• If you guys are going to start tweaking clan pages wholesale, it would be a very good idea if someone would be smart and notify the clans with pages that you're auditing them and tweaking stuff. Otherwise this drama is going to keep repeating itself. Keep in mind that most of these pages were written years ago and have not been updated. It shouldn't be hard to find someone in these clans who can direct you to someone in charge so that whoever is editing can work with the clan to make sure that the page is acceptable to them. While these are not supposed to be advertising as you all say, they do reflect on what the clan is/is not and they may have certain aspects they want highlighted. In short, contact someone before you start making drastic changes to these because people will get even more pissed about it. The majority of this drama-fest is due to the simple fact that the change came completely out of the blue without even so much as a notice sent to the Otorians before or after the changes were made. And before anyone says "it was posted in the Discussion page"... do you really think the average KoLWiki user checks here to see what's going on? Do most people even know this page exists? --Shoptroll 18:37, 17 October 2009 (UTC)
    • On a side note, maybe it's a good time to just branch the wiki so that we have a community oriented wiki to handle clans, cons, and vanity pages? --Shoptroll 18:37, 17 October 2009 (UTC)
      • The clans do not own their wiki pages. It does not matter what they find acceptable. The basic idea that what they think matters is what is wrong here. --Improv 22:43, 17 October 2009 (UTC)
        • Likewise to yourself and then some. If you can't have the common decency to even toss something in the discussion page for the article like most people you shouldn't be the one wielding the eraser. It would've taken you less than 30 seconds to simply say "Hey go look at the discussion page since we're discussing clan pages and your's doesn't meet the standards", and it would've saved everyone involved a ton of time and headache. Admins notify users via their talk page when an edit is incorrect or if a major change is needed. Why couldn't you have the common sense to do the same for a simple clan page? Whether you like it or not, clans are a group entity. They belong to the group of individuals. How would you like it if I went ahead and shredded your user page? --Shoptroll 04:54, 18 October 2009 (UTC)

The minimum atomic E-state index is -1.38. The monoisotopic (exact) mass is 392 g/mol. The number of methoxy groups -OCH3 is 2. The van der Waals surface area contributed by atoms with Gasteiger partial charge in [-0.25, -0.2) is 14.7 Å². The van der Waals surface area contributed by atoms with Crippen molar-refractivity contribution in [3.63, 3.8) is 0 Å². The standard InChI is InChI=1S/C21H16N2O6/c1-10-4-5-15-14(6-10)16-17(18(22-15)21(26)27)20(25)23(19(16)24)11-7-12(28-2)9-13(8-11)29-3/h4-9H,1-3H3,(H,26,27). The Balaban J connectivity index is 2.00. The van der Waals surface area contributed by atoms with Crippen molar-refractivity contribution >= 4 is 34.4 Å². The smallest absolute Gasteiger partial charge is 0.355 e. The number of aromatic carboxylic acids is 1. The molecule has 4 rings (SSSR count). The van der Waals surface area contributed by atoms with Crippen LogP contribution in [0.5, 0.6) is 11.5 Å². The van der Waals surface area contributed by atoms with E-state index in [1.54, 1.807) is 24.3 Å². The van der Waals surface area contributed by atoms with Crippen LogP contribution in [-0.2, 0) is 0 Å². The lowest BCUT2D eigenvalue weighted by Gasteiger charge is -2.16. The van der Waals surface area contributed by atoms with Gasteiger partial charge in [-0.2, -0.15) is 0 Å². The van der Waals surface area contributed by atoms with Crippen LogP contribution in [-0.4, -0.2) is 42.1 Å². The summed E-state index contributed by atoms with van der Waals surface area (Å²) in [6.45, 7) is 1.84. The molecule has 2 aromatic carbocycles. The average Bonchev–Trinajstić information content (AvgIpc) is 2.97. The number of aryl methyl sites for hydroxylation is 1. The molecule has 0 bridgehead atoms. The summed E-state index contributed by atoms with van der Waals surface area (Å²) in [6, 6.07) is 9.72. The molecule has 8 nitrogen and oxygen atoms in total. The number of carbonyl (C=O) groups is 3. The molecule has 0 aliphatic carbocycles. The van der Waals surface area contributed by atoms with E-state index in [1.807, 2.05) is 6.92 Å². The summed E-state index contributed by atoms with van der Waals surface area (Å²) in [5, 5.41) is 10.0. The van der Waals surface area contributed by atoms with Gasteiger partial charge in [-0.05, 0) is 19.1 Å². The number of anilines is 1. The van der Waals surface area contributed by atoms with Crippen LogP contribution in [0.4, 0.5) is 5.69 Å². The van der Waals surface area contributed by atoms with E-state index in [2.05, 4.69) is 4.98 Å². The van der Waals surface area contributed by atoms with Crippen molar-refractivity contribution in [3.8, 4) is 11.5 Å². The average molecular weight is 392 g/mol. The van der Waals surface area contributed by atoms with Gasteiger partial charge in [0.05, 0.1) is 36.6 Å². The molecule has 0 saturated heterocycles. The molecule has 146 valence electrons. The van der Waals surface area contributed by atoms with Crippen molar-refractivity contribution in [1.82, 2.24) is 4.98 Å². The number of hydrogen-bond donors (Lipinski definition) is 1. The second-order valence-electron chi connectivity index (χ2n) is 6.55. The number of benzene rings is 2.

• I agree with Improv with most of what was said except for the last one. Shooting the admins at the clans a quick kmail to tell them what's going on (possibly linking to here) doesn't take much time, and isn't going to start edit wars. That said, it might be a good idea to keep your hippy stone unsmashed for a while, because those leaders may not be extremely happy about this. Also, a community wiki isn't a good idea. Already, people ignore standards and edit their own User pages multiple times in the span of 5 minutes. The Recent Changes page would be extremely bogged down with edits, and it would also be hard to moderate for vandalism. --16:30, 18 October 2009 (UTC) —Preceding unsigned comment added by Coolguy00001 (talkcontribs) on 16:30, 18 October 2009 (UTC)
            • Vandalism is exactly what you are committing, and proposing. (Coolguy and Improv, in particular). We are the players. We are the community. We are the history. This is NOT like Wikipedia: it is NOT like a normal game where the mechanics are divorced from the players and the community. Custom items have been made players. Mundane items have been named after players. Custom items have been made for clans. Contests and in-game events held by clans have been given "Official Sanction" by Jick. As far as I'm concerned, the bad attitude is yours: We, the players and clans, DO own our own pages, player and clan pages. When we are part of the history and community of the game over a consistent period of years, this SHOULD be noted in the wiki because it is public information, that players actually LIKE to read and know. And the wiki IS where this information belongs. --JLE 15:17, 22 October 2009 (UTC)